[The president]… forcefully in his State of the Union about the importance of reviving manufacturing in America. If you talk with economists they will tell you it’s a very complex problem, involving tax, trade regulatory policy, exchange rates, and educational skills. It is all those things.
But when you move from high-level policy to specific cases, you will often find one element that is rarely talked about: a foreign government’s role in boosting its domestic manufacturers with specific loans, subsidies, streamlined regulations and benefits. In effect, these governments – many in Asia, though some in Europe as well – have a national industrial policy to help manufacturers.
In a front page story last week, the New York Times detailed how Apple’s iPhone ended up being made outside America. The Times wrote about the Apple executives who visited a factory in China to see if it could cut the glass precisely for the phone’s touch screen. When the Apple team got there, the factory owners were already constructing a new wing. “This is in case you give us the contract,” the manager explained.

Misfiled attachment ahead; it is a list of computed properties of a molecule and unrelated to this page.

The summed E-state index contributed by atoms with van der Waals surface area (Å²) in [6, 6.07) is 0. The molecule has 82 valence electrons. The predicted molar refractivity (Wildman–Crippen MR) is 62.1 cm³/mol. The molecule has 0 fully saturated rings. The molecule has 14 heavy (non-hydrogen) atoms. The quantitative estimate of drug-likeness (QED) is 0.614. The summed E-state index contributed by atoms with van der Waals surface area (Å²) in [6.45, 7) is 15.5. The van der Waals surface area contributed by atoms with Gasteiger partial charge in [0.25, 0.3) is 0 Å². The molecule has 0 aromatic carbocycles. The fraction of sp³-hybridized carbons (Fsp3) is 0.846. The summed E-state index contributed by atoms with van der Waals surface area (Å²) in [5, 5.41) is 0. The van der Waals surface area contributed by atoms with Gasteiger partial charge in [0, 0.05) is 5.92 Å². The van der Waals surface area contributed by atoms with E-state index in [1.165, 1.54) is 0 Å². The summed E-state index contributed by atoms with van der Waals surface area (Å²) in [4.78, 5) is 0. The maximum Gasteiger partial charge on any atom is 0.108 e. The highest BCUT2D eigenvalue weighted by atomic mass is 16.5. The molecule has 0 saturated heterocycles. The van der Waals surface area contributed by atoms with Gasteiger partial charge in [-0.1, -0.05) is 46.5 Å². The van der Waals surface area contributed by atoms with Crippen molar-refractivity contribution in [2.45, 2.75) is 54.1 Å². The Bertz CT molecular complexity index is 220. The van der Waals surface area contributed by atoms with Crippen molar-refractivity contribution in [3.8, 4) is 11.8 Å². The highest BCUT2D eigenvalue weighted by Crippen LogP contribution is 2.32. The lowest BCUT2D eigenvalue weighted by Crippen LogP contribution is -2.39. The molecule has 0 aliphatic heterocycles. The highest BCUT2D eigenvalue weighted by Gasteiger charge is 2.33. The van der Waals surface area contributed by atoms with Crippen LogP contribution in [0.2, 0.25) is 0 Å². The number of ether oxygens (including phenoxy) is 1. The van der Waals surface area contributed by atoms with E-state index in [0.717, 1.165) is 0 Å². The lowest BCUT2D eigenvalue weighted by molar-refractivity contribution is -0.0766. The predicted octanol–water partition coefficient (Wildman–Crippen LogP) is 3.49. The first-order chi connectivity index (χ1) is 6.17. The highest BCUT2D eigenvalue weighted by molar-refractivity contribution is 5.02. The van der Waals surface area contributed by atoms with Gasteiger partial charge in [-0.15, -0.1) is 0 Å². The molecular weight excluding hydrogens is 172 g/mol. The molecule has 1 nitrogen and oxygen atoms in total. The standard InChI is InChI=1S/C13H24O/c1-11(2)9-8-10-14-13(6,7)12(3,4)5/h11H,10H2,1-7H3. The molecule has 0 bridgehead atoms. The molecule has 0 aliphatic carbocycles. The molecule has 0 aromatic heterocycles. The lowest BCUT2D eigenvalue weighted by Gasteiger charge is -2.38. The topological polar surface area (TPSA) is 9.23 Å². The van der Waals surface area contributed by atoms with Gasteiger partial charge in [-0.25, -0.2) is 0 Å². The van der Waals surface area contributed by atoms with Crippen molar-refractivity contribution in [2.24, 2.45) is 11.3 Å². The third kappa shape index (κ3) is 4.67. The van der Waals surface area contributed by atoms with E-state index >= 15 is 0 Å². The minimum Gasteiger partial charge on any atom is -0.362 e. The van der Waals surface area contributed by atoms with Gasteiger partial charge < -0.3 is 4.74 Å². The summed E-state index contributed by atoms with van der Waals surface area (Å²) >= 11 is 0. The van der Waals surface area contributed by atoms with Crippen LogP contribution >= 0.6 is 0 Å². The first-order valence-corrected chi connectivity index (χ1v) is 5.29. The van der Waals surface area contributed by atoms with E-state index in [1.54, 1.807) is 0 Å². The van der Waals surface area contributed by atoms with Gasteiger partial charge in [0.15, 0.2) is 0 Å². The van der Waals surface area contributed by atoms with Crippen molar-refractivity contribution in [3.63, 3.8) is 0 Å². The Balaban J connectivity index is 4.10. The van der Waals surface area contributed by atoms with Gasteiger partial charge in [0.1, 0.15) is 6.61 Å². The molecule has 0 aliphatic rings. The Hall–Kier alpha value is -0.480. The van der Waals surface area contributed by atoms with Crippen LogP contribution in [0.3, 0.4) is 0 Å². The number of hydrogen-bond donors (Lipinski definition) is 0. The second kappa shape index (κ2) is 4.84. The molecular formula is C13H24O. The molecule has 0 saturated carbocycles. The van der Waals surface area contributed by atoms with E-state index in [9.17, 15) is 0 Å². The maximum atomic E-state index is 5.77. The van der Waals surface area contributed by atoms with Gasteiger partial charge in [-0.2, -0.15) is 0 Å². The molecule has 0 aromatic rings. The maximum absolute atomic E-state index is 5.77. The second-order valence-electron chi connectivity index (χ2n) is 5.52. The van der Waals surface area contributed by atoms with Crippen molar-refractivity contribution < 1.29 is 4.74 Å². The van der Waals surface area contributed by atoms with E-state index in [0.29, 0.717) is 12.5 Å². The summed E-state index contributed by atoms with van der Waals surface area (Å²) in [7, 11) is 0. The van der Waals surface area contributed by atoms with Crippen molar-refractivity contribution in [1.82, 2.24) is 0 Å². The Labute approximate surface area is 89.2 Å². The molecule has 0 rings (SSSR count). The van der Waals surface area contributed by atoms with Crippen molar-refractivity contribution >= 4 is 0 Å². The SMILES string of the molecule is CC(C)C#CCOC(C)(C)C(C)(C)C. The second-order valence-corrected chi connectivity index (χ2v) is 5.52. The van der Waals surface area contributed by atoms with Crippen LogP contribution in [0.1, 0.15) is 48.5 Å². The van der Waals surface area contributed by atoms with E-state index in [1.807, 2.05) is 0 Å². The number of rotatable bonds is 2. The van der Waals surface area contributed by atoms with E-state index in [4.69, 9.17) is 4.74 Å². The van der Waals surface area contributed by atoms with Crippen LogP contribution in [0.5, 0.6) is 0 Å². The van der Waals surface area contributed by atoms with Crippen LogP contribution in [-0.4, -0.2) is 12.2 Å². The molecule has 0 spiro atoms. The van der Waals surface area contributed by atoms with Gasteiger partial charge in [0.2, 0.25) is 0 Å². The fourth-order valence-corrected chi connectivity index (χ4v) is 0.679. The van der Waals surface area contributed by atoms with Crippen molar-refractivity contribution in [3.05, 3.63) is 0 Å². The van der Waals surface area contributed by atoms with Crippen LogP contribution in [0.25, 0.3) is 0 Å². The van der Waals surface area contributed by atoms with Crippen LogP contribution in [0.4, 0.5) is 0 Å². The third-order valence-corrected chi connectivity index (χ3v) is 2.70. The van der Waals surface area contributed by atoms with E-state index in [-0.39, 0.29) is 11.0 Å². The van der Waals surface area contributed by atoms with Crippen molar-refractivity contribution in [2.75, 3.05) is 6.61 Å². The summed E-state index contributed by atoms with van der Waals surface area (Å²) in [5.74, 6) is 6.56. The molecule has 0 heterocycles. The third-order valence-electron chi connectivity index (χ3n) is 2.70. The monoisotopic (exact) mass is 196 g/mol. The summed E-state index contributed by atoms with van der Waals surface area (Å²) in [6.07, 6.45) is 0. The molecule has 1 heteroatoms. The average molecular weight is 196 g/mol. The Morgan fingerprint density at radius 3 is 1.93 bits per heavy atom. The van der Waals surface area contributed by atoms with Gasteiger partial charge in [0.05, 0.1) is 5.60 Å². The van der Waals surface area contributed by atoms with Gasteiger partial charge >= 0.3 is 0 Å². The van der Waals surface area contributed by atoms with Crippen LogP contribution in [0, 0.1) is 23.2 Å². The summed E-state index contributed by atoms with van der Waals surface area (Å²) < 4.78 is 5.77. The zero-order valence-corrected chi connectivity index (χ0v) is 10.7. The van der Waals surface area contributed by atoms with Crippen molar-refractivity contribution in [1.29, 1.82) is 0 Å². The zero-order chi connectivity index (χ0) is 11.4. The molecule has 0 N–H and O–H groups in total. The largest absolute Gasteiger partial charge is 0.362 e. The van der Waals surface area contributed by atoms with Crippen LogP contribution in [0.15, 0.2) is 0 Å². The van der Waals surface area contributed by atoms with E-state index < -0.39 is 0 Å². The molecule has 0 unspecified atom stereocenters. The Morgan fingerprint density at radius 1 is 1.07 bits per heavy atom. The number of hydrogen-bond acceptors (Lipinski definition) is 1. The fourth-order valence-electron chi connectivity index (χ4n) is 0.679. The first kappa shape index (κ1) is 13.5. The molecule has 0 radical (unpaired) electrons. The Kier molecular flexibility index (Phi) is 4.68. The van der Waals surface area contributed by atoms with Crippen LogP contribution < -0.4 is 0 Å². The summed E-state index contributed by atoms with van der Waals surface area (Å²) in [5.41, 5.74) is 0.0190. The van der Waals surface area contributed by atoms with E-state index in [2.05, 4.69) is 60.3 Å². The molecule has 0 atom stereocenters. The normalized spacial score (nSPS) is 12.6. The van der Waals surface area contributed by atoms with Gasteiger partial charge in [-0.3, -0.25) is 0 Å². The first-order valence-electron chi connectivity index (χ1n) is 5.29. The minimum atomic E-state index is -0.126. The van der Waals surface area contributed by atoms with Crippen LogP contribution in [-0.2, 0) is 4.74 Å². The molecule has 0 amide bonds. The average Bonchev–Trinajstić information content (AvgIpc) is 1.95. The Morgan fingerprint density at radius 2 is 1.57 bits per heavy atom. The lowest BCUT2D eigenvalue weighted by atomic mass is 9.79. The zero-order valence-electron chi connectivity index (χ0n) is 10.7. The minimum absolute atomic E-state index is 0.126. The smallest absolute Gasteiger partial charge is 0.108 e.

How could they afford such an extravagant gesture? Well, it turns out, the Times noted, that they received subsidies from the Chinese government. That one incident is part of a pattern.
In 2009, for example, Bridgelux, a light-emitting chip manufacturer in the United States, was searching for a new factory site, the company considered the cost of building in the U.S. and elsewhere. The government of Singapore offered to pay half the setup cost of the plant.
If there were similar programs in the USA for companies like Adafruit, Makerbot, etc – we could easily employ thousands of Americans, almost overnight. We’ll get there for sure – we must, it certainly seems we’ll get there without any subsidies – time (and the markets) will decide which way works best.